Do not worry, I’ve done this before which kinda of makes me a pro, right?
I bought the basil plant in the first photo below (it was much-much smaller) from a grocery store in April. I used some of it during that month, but not too much because I really liked the way it looked in the kitchen window. May came and as I was getting ready to travel to Europe I realized I needed to do something with my herbs. So, I planted them in the tinny strip of soil I have in my backyard. To be honest, I didn’t think any of them would survive the hot Alabamian summer. To my surprise when I got back in August the small basil plant had morphed into a basil tree. As all things living must dies, I am expecting my basil to dry down or freeze (crazy as it may seem, temperatures do fall below 0 Celsius). Now with this propagating scheme I might actually manage to stretch those 4 bucks I initially paid for the basil plant to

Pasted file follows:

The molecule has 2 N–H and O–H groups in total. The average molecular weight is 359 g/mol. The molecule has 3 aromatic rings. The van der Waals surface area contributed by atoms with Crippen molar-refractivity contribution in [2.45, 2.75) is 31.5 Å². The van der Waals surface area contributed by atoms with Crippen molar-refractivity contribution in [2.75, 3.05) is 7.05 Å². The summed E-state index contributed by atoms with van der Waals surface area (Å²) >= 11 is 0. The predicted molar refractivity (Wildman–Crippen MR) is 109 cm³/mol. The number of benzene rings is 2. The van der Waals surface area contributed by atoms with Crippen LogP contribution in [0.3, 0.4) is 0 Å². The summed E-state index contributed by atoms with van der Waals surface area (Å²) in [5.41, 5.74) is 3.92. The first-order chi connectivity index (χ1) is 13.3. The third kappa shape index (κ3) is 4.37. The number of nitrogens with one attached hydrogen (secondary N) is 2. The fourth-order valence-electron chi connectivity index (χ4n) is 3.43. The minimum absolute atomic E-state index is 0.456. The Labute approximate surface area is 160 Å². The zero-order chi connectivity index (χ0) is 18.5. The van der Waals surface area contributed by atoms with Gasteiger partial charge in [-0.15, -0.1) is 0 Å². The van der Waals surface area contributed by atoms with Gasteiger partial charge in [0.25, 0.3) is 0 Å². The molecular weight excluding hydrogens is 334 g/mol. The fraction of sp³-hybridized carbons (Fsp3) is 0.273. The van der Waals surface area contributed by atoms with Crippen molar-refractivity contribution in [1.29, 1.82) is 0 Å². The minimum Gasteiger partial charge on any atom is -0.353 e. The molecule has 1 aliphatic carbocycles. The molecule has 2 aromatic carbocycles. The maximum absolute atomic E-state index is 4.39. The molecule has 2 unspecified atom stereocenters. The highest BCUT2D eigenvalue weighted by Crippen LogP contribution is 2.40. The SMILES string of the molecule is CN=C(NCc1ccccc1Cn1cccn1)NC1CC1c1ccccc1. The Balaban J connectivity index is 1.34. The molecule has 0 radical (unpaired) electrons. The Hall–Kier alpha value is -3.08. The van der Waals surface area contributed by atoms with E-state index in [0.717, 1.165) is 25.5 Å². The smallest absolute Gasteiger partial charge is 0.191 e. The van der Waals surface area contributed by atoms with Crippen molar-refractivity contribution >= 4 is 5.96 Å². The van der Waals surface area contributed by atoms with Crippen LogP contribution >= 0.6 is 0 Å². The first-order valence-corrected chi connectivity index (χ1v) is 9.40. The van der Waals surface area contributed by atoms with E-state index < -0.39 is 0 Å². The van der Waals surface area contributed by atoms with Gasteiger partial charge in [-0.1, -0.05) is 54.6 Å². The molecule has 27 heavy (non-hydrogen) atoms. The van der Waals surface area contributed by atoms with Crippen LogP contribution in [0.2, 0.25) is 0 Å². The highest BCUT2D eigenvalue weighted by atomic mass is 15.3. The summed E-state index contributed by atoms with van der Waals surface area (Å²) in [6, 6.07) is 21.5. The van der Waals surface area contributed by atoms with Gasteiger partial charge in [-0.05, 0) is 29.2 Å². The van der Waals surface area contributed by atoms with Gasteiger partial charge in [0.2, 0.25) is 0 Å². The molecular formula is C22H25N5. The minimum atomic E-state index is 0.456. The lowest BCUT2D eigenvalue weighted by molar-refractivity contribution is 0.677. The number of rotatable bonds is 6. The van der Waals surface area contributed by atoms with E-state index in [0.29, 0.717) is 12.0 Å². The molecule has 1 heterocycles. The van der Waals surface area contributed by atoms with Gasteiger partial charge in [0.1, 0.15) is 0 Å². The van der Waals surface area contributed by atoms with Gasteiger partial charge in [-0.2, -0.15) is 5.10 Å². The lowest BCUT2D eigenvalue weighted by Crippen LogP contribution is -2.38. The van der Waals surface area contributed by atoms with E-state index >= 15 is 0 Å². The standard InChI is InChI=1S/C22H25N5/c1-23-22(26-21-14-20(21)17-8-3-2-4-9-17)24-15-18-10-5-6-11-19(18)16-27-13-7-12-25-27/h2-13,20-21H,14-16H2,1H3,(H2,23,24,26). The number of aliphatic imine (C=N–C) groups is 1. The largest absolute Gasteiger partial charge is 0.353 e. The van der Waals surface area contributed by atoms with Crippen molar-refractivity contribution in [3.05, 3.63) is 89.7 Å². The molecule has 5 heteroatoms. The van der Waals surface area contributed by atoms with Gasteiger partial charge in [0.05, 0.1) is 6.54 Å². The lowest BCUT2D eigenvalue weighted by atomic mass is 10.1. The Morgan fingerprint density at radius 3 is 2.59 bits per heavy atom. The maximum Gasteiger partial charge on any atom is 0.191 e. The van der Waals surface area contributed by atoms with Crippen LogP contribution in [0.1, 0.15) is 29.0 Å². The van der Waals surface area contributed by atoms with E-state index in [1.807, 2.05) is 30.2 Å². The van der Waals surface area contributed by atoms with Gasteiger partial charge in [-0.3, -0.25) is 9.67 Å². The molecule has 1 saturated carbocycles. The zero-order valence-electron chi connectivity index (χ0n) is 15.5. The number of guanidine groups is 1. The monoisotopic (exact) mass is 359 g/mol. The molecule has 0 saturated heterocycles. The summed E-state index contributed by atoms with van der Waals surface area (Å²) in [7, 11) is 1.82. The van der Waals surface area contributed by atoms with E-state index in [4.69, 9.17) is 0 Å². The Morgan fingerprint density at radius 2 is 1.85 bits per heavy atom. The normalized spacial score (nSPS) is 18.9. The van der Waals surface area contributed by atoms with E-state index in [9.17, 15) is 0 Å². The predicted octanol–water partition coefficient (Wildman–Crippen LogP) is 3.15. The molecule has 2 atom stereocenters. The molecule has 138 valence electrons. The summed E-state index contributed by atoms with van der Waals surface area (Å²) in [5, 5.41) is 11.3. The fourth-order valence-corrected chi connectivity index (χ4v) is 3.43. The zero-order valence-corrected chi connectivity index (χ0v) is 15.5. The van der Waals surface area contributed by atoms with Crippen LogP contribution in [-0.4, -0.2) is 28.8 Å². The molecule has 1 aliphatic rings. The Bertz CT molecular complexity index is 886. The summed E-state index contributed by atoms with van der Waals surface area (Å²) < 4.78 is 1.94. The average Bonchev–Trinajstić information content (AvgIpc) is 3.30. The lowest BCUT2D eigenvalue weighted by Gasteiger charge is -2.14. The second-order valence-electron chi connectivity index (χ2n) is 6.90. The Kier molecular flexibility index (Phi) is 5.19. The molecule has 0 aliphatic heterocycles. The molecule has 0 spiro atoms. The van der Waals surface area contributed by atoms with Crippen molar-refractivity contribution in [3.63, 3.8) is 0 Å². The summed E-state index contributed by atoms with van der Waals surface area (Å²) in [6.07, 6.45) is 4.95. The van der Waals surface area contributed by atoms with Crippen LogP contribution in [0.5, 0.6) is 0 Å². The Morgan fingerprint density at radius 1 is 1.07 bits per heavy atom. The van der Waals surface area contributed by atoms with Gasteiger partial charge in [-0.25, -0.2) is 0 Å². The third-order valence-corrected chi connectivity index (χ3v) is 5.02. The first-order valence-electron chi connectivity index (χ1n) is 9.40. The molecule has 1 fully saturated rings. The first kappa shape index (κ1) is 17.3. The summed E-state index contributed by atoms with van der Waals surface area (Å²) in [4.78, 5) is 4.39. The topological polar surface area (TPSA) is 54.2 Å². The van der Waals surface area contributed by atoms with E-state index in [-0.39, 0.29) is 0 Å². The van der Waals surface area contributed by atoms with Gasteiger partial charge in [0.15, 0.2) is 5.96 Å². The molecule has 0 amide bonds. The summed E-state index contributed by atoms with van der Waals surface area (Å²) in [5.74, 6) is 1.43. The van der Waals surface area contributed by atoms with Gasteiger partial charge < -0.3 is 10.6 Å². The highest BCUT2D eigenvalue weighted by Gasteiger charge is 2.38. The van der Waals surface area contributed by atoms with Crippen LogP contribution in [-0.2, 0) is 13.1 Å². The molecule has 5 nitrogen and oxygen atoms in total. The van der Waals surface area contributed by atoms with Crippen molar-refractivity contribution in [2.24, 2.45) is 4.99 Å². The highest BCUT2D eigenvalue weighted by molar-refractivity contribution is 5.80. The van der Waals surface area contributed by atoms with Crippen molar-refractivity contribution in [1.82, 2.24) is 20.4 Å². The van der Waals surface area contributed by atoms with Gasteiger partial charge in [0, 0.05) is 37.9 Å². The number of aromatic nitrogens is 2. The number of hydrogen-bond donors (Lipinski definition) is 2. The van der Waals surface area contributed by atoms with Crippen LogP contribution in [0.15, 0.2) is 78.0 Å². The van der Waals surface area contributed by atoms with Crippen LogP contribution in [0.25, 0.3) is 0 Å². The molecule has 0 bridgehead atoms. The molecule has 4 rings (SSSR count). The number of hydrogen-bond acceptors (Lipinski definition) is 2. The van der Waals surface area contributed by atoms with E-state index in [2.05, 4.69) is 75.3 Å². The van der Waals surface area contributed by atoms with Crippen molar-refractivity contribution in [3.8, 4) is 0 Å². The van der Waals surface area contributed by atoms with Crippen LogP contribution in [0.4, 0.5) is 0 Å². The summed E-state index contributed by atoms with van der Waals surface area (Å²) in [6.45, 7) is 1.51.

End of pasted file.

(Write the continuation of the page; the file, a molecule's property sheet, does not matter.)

infinity next spring, when hopefully my herbs will come back again.
A picture speaks a thousand words, eh? A collage speaks like what? 7000 words? Neat!
For those of us old school who still need written instructions:
- Need to have a plant from where to harvest the cuttings.
- Gather as many basil cuttings from your plant as you wish. A basil cutting is looks like a small basil plant that grows between a basil leaf and the basil stem.
- Place the cuttings in a glass of water and leave the glass in a very well sunlit spot.
- Buy some indoor potting soil and a pot. Fill the pot with potting soil, make small holes and place the cuttings in them. Press the soil gently around the cuttings to cover the roots.
- Water your new plant immediately after transferring to soil. Leave the pot in direct sunlight.
- Keep watering the basil every other day, otherwise it will surely die!
Is this useful? I don’t know! But I had fun making the collage!